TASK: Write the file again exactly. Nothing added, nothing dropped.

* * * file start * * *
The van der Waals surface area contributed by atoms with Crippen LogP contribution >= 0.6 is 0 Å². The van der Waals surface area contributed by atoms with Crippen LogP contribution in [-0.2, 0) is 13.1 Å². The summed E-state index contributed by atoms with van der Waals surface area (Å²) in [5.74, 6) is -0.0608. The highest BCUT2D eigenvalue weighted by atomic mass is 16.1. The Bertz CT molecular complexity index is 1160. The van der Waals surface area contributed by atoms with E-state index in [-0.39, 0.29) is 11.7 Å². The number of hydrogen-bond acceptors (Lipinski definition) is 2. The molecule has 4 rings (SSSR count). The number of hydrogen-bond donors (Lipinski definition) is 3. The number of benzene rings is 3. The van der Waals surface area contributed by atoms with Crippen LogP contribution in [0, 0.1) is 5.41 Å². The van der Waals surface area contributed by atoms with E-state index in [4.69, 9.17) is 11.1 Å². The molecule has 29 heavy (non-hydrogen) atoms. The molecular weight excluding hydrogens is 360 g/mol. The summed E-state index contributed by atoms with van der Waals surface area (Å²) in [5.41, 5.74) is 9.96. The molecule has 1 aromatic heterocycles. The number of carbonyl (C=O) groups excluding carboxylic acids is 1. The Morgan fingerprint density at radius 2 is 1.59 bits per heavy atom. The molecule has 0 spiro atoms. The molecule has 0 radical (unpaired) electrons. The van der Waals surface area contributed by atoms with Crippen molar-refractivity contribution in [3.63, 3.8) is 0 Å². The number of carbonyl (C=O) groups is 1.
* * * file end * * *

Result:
The van der Waals surface area contributed by atoms with Crippen LogP contribution >= 0.6 is 0 Å². The van der Waals surface area contributed by atoms with Crippen LogP contribution in [-0.2, 0) is 13.1 Å². The summed E-state index contributed by atoms with van der Waals surface area (Å²) in [5.74, 6) is -0.0608. The highest BCUT2D eigenvalue weighted by atomic mass is 16.1. The Bertz CT molecular complexity index is 1160. The van der Waals surface area contributed by atoms with E-state index in [-0.39, 0.29) is 11.7 Å². The number of hydrogen-bond acceptors (Lipinski definition) is 2. The molecule has 4 rings (SSSR count). The number of hydrogen-bond donors (Lipinski definition) is 3. The number of benzene rings is 3. The van der Waals surface area contributed by atoms with Crippen LogP contribution in [0, 0.1) is 5.41 Å². The van der Waals surface area contributed by atoms with E-state index in [4.69, 9.17) is 11.1 Å². The molecule has 29 heavy (non-hydrogen) atoms. The molecular weight excluding hydrogens is 360 g/mol. The summed E-state index contributed by atoms with van der Waals surface area (Å²) in [5.41, 5.74) is 9.96. The molecule has 1 aromatic heterocycles. The number of carbonyl (C=O) groups excluding carboxylic acids is 1. The Morgan fingerprint density at radius 2 is 1.59 bits per heavy atom. The molecule has 0 spiro atoms. The molecule has 0 radical (unpaired) electrons. The van der Waals surface area contributed by atoms with Crippen molar-refractivity contribution in [3.63, 3.8) is 0 Å². The number of carbonyl (C=O) groups is 1.